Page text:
Knowing when to go also helps avoid traffic and crowds. I recommend visiting fall foliage high spots in the middle of the week rather than on a busy weekend. And driving secondary roads and country lanes located adjacent to highways known for their fall color displays is a smart way to go.
Know where to stay: choosing the best fall accommodations
In my opinion, a beautiful fall color tour requires cozy accommodations like those I experience at bed and breakfasts, inns and boutique hotels. Relaxing with an early morning cup of coffee while looking out the window at autumn colors, followed by a delicious breakfast is a great way to start a fall adventure. Returning for wine and cheese in the afternoon is even better.
I start my research by consulting the local visitor’s bureau to see what lodging choices are available in the area. Then I read online reviews—ignore the best and worst reviews to find the true story. I also compare prices, especially when looking for hotels, inns and lodges.
Know what to do: finding fun on fall road trips
Admiring and photographing scenery colored by the changing leaves is a given on a fall drive. But there’s so much more to see and do.
Take a fall hike
Put those feet on the ground and get your body moving with a hike to really soak up autumn’s splendor. In addition to fall color, you’re likely to spot more wildlife from the trail as animals busily prepare for winter.
Although you are probably familiar with local hikes, how do you find good ones in unfamiliar travel destinations? The American Hiking Society publishes trail listings throughout the United States. There’s also plenty of hiking advice at the U.S. National Park website,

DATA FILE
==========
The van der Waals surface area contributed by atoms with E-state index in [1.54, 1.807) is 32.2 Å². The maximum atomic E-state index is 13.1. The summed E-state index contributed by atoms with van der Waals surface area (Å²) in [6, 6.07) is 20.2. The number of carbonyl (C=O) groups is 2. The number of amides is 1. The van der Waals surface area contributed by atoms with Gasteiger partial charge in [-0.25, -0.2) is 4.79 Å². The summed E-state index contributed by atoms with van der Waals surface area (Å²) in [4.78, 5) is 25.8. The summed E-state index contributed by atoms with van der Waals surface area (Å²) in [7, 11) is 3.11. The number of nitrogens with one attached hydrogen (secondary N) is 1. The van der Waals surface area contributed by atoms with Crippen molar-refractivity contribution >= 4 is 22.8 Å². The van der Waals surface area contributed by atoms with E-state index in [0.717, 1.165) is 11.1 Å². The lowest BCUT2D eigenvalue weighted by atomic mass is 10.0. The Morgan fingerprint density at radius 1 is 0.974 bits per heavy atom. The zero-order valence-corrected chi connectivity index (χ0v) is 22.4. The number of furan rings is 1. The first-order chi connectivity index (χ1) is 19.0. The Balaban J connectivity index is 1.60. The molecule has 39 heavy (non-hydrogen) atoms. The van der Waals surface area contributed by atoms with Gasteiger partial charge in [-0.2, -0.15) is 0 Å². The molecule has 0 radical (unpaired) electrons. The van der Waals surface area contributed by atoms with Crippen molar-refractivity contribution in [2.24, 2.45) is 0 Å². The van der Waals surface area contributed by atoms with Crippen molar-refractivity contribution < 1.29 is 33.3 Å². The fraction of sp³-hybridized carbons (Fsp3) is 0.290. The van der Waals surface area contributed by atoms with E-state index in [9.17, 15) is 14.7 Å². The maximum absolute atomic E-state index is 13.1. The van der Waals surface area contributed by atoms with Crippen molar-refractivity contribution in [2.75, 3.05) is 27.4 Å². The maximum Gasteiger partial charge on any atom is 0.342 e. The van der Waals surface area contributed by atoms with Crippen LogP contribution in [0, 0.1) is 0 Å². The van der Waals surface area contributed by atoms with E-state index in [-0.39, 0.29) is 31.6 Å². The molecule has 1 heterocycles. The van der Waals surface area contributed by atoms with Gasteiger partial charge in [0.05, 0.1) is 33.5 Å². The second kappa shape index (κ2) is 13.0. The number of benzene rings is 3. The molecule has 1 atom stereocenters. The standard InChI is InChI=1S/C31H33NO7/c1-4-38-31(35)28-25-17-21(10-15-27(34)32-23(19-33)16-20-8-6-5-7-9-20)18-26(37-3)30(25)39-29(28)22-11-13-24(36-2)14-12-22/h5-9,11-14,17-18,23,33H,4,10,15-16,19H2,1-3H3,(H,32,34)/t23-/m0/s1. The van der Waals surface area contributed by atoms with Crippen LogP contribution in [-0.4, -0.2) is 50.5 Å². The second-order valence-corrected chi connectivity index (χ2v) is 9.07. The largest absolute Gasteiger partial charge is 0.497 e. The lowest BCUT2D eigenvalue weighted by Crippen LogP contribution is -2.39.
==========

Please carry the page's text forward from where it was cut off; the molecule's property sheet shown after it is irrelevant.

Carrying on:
Attend a fall festival
Pumpkin patches, corn mazes, scarecrow festivals, Octoberfests—that’s just part of the fall festival fun in the USA. How do you find them on a road trip?
An Internet search using the term “fall festival in (name your destination) (year you are traveling)” is a good place to start. If you are already at the destination, simply search “fall festival near me.” You’ll find plenty of festivals to attend.
Look for color on fall train rides
Upon arriving at your destination, local train trips are a stress-relieving way of letting someone else do the driving while you do the looking. But how do you find them? Discover fall foliage train travel listed by state at American Rails. You’re sure to find a colorful adventure by train.
Know what to bring: the best fall road trip gear
You’ve heard it a million times before but I’ll say it again. Pack layers. The weather is changeable in the fall.
Don’t forget a rain jacket and gloves. That may sound like an odd combination but you never know if it will rain or snow, especially at higher altitudes. For shoes, I usually wear Kuru Chicane shoes. They are lightweight but sturdy enough for an easy to moderate hike. Plus they look good when I’m not hiking.
Don’t forget to review photo settings on your Smartphone, point and shoot, or DSL camera. For the best results, plan a practice session before leaving home.
Whether you want to see the blazing red of maple trees in New Hampshire or golden shimmer of Aspen leaves trembling in a Colorado breeze, there’s no better time for a road trip than in the fall.